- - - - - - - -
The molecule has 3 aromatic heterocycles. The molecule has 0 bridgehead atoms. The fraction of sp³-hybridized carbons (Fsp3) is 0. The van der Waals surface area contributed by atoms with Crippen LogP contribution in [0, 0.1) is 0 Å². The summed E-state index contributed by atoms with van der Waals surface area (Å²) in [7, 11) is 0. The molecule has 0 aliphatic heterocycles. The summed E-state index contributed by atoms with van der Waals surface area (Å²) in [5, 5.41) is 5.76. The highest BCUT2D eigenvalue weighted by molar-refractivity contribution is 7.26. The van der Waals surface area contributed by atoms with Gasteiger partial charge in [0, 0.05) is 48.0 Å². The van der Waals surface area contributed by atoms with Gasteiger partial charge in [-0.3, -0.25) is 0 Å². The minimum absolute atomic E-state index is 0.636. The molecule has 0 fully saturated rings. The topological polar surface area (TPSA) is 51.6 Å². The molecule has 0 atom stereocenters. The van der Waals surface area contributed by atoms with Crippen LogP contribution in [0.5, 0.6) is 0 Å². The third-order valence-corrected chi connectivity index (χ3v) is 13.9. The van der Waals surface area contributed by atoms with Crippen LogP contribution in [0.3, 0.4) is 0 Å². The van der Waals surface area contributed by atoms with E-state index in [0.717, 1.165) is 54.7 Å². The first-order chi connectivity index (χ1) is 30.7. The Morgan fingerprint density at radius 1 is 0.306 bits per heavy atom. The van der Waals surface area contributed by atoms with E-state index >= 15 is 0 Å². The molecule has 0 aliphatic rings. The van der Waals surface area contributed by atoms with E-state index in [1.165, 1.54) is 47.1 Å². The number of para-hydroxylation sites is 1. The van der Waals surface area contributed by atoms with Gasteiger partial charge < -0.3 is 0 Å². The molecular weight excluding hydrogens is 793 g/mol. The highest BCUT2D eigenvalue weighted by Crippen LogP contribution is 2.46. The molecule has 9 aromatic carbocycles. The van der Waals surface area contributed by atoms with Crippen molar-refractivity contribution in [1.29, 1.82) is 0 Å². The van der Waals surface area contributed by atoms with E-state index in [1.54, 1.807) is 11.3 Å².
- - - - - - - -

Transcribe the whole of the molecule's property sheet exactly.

The molecule has 3 aromatic heterocycles. The molecule has 0 bridgehead atoms. The fraction of sp³-hybridized carbons (Fsp3) is 0. The van der Waals surface area contributed by atoms with Crippen LogP contribution in [0, 0.1) is 0 Å². The summed E-state index contributed by atoms with van der Waals surface area (Å²) in [7, 11) is 0. The molecule has 0 aliphatic heterocycles. The summed E-state index contributed by atoms with van der Waals surface area (Å²) in [5, 5.41) is 5.76. The highest BCUT2D eigenvalue weighted by molar-refractivity contribution is 7.26. The van der Waals surface area contributed by atoms with Gasteiger partial charge in [0, 0.05) is 48.0 Å². The van der Waals surface area contributed by atoms with Gasteiger partial charge in [-0.3, -0.25) is 0 Å². The minimum absolute atomic E-state index is 0.636. The molecule has 0 fully saturated rings. The topological polar surface area (TPSA) is 51.6 Å². The molecule has 0 atom stereocenters. The van der Waals surface area contributed by atoms with Crippen LogP contribution in [0.5, 0.6) is 0 Å². The third-order valence-corrected chi connectivity index (χ3v) is 13.9. The van der Waals surface area contributed by atoms with Crippen LogP contribution in [0.3, 0.4) is 0 Å². The van der Waals surface area contributed by atoms with E-state index in [0.717, 1.165) is 54.7 Å². The first-order chi connectivity index (χ1) is 30.7. The Morgan fingerprint density at radius 1 is 0.306 bits per heavy atom. The van der Waals surface area contributed by atoms with E-state index >= 15 is 0 Å². The molecule has 0 aliphatic rings. The van der Waals surface area contributed by atoms with E-state index in [1.165, 1.54) is 47.1 Å². The number of para-hydroxylation sites is 1. The van der Waals surface area contributed by atoms with Gasteiger partial charge < -0.3 is 0 Å². The molecular weight excluding hydrogens is 793 g/mol. The highest BCUT2D eigenvalue weighted by Crippen LogP contribution is 2.46. The molecule has 9 aromatic carbocycles. The van der Waals surface area contributed by atoms with Crippen molar-refractivity contribution in [1.29, 1.82) is 0 Å². The van der Waals surface area contributed by atoms with E-state index in [1.54, 1.807) is 11.3 Å².